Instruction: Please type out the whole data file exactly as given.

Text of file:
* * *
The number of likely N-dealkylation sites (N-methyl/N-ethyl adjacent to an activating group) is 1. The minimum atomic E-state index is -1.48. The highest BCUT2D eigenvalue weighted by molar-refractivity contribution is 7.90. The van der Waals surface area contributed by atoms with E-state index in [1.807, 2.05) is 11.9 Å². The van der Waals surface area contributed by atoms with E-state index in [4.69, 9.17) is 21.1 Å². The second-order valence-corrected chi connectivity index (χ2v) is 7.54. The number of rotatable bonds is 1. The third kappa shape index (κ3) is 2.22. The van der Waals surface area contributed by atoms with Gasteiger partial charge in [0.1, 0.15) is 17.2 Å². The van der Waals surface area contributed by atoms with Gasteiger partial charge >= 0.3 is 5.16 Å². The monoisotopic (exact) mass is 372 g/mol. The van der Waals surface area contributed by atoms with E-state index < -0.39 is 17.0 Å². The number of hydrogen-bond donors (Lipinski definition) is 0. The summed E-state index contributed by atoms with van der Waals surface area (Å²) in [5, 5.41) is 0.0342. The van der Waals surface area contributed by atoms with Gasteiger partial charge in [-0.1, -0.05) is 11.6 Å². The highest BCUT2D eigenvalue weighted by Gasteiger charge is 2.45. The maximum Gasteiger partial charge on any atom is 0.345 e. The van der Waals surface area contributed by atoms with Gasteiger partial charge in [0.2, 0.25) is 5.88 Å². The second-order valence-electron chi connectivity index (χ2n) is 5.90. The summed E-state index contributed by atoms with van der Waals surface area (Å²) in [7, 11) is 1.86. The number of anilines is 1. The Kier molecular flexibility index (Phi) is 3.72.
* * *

The number of likely N-dealkylation sites (N-methyl/N-ethyl adjacent to an activating group) is 1. The minimum atomic E-state index is -1.48. The highest BCUT2D eigenvalue weighted by molar-refractivity contribution is 7.90. The van der Waals surface area contributed by atoms with E-state index in [1.807, 2.05) is 11.9 Å². The van der Waals surface area contributed by atoms with E-state index in [4.69, 9.17) is 21.1 Å². The second-order valence-corrected chi connectivity index (χ2v) is 7.54. The number of rotatable bonds is 1. The third kappa shape index (κ3) is 2.22. The van der Waals surface area contributed by atoms with Gasteiger partial charge in [0.1, 0.15) is 17.2 Å². The van der Waals surface area contributed by atoms with Gasteiger partial charge >= 0.3 is 5.16 Å². The monoisotopic (exact) mass is 372 g/mol. The van der Waals surface area contributed by atoms with E-state index < -0.39 is 17.0 Å². The number of hydrogen-bond donors (Lipinski definition) is 0. The summed E-state index contributed by atoms with van der Waals surface area (Å²) in [5, 5.41) is 0.0342. The van der Waals surface area contributed by atoms with Gasteiger partial charge in [-0.1, -0.05) is 11.6 Å². The highest BCUT2D eigenvalue weighted by Gasteiger charge is 2.45. The maximum Gasteiger partial charge on any atom is 0.345 e. The van der Waals surface area contributed by atoms with Gasteiger partial charge in [0.2, 0.25) is 5.88 Å². The second-order valence-electron chi connectivity index (χ2n) is 5.90. The summed E-state index contributed by atoms with van der Waals surface area (Å²) in [7, 11) is 1.86. The number of anilines is 1. The Kier molecular flexibility index (Phi) is 3.72.